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How To Take Large Orders Without Going Broke

Business Lessons

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Finally, the phone has rung, email has hit the inbox and the customer of your dreams inquires about that order.

You know what order we're talking about. The one that makes your eyes go wide, as you imagine how you'll finally put that new automatic press to the test. 

You start thinking about how to quote that customer. Is my price to high? Is it too low? How am I going to compete with the big boys? Should I go cheap just to get the order, or should I hold my ground and play hardball, pretend like 10,000 piece runs are no sweat?

Afterall, they inquired. 

You graciously talk to that customer over the phone, not trying to sound too excited, containing the excitement that you have finally hit jackpot. You are professional about your quote, as you meticulously double check each line item to make sure there are no discrepancies.

You click send and wait. 

and wait. 

and wait. 

You are checking your inbox every other minute and finally, the moment you have been waiting for, your customer decides to go with you.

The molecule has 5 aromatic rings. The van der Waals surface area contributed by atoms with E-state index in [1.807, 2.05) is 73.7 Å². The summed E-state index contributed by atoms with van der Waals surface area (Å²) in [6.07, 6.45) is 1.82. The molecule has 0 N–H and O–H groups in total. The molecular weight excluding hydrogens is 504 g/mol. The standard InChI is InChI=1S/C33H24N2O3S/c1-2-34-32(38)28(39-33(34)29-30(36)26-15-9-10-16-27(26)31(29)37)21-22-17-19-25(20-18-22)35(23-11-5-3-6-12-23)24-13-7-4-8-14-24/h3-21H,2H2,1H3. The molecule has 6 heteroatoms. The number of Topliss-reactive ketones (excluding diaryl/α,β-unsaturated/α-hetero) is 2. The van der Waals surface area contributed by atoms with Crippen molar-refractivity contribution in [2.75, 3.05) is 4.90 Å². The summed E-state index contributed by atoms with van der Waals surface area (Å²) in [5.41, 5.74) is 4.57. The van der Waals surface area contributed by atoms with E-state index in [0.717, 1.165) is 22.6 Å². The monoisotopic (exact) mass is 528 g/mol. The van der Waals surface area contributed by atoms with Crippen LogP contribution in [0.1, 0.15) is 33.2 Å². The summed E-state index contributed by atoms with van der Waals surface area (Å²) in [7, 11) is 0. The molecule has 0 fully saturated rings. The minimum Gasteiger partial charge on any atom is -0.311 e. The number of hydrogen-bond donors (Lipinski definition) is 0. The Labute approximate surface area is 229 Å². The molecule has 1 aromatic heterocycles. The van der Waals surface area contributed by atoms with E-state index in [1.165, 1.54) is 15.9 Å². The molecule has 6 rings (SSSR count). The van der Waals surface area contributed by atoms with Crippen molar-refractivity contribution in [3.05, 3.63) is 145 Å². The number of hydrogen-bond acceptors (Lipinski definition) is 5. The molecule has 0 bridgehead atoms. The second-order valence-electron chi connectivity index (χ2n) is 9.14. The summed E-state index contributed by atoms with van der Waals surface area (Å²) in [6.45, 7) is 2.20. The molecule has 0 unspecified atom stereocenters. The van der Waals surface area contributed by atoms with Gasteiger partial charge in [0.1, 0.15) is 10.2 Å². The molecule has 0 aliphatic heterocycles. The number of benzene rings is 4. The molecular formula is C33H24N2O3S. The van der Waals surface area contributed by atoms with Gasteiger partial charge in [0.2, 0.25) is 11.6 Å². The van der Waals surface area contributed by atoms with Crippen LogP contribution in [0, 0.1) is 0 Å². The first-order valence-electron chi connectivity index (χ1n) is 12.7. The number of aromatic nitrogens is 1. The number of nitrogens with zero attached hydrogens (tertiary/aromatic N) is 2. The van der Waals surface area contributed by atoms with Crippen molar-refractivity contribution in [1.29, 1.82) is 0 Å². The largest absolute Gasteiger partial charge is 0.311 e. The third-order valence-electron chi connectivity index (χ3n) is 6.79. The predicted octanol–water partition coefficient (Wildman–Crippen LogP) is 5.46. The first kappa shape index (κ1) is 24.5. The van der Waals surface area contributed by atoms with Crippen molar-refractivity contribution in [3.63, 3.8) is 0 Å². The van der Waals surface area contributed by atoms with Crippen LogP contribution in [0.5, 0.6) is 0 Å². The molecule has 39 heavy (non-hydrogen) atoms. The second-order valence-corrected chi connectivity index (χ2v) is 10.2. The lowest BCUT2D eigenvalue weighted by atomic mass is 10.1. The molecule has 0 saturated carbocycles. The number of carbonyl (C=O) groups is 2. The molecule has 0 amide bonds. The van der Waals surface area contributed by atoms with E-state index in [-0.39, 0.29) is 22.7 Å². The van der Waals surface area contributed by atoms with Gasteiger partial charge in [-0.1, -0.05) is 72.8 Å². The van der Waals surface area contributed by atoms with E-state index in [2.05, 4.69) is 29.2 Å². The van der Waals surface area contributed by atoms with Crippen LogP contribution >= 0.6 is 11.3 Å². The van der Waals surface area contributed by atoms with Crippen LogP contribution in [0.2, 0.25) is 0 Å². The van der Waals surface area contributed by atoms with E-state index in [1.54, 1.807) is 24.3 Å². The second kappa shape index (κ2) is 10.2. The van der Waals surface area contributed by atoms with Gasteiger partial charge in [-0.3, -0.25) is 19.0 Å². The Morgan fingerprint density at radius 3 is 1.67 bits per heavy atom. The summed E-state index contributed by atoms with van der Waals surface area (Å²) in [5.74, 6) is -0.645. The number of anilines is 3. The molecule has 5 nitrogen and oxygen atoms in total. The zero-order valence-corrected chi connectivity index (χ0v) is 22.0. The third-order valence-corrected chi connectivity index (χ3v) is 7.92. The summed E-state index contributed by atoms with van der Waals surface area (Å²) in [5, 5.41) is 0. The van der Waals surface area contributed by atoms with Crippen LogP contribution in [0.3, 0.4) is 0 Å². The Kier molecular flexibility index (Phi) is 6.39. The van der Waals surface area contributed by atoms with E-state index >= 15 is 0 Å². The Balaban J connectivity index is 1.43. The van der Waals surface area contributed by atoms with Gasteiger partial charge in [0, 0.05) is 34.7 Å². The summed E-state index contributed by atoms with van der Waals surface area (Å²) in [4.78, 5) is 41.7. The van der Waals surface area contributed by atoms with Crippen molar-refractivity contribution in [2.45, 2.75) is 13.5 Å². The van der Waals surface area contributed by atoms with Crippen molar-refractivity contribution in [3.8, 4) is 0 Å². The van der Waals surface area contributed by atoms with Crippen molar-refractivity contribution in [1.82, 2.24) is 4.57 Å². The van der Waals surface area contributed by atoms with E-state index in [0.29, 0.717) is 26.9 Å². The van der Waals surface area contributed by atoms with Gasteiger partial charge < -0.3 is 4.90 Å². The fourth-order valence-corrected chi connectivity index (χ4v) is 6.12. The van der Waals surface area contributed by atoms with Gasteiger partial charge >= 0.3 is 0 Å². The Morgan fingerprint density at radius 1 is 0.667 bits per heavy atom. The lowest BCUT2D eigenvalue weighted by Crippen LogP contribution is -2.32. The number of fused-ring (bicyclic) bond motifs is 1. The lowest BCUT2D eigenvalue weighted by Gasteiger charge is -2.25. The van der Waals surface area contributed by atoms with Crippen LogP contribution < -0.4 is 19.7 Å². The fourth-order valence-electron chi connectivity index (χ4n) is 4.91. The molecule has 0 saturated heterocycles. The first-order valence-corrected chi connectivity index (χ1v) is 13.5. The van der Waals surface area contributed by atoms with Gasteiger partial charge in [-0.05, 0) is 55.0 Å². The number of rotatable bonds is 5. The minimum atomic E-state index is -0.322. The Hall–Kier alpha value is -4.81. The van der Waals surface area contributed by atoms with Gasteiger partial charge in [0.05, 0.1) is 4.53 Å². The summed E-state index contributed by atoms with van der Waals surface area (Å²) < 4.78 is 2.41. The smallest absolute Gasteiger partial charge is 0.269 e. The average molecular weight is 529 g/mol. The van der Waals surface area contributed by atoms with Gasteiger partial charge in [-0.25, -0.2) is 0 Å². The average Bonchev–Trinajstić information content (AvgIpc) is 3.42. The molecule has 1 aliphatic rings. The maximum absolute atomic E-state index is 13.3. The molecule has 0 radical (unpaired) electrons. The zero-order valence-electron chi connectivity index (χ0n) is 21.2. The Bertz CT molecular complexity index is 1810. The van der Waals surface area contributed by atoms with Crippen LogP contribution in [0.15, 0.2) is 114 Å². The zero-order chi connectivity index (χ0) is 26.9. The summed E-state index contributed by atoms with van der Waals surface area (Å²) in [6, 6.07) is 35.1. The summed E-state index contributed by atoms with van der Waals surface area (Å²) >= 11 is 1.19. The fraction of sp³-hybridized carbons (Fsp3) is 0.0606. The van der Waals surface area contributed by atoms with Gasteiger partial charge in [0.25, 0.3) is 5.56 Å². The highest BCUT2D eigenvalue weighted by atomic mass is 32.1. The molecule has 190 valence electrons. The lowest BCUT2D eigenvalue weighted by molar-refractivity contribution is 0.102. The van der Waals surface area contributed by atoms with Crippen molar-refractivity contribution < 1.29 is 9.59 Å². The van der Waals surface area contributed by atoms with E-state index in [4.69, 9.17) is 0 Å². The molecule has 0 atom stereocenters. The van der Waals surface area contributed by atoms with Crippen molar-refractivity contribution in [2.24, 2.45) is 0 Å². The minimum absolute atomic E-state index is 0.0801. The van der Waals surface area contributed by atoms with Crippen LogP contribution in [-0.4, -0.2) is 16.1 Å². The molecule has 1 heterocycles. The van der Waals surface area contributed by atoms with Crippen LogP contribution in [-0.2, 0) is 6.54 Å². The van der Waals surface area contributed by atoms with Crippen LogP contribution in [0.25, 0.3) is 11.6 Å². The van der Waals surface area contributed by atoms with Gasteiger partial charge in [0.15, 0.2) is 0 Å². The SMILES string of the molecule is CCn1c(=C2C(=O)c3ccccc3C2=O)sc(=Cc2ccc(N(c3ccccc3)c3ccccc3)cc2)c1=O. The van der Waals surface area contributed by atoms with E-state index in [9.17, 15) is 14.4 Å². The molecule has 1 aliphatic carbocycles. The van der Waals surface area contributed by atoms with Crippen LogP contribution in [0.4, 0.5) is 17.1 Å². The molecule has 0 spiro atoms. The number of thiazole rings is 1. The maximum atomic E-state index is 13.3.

You've done it. Congratulations. You've grown your business to a point where customers trust you enough and will give you those special orders.

Quickly you work with the customer to finalize artwork and sizes. Everything looks great. 

Suddenly, you get another email from their purchasing department saying that they have issued a purchase order and that the terms of the PO is a payment in 30 days after you have delivered the goods. 

You stop, heart sinks, and think "oh sh*t" how am I going to float this? You are managing your cash flow so well, but a dent that large could strain your business.

You realize the customers are putting in a large order because they trust you, and the last thing you want to do is embarrass yourself by saying you don't have the cash to get the goods.  

Let's talk about credit. How do you take on large customer orders while not hurting your cash flow? It is okay if you are new to the business and don't have a 100k liquid that you can float in any direction, on any given day.

It just means you have to be smarter, much smarter. 

Let's go through a few things you can be fiscally responsible when handling large orders:

Set Terms Early With Your Customers

You are right, it is embarrassing to have to go back on a quote and say you need money to place the order because your business is not stable enough yet to pay for the goods necessary to produce the job. Instead make sure you let your customers know early on, that you will need a downpayment on the job. It is not crazy for a large company to have their own terms they ask you to adapt to but normally, if your customers know early, they will help you out. 

Develop Net Terms With Your Suppliers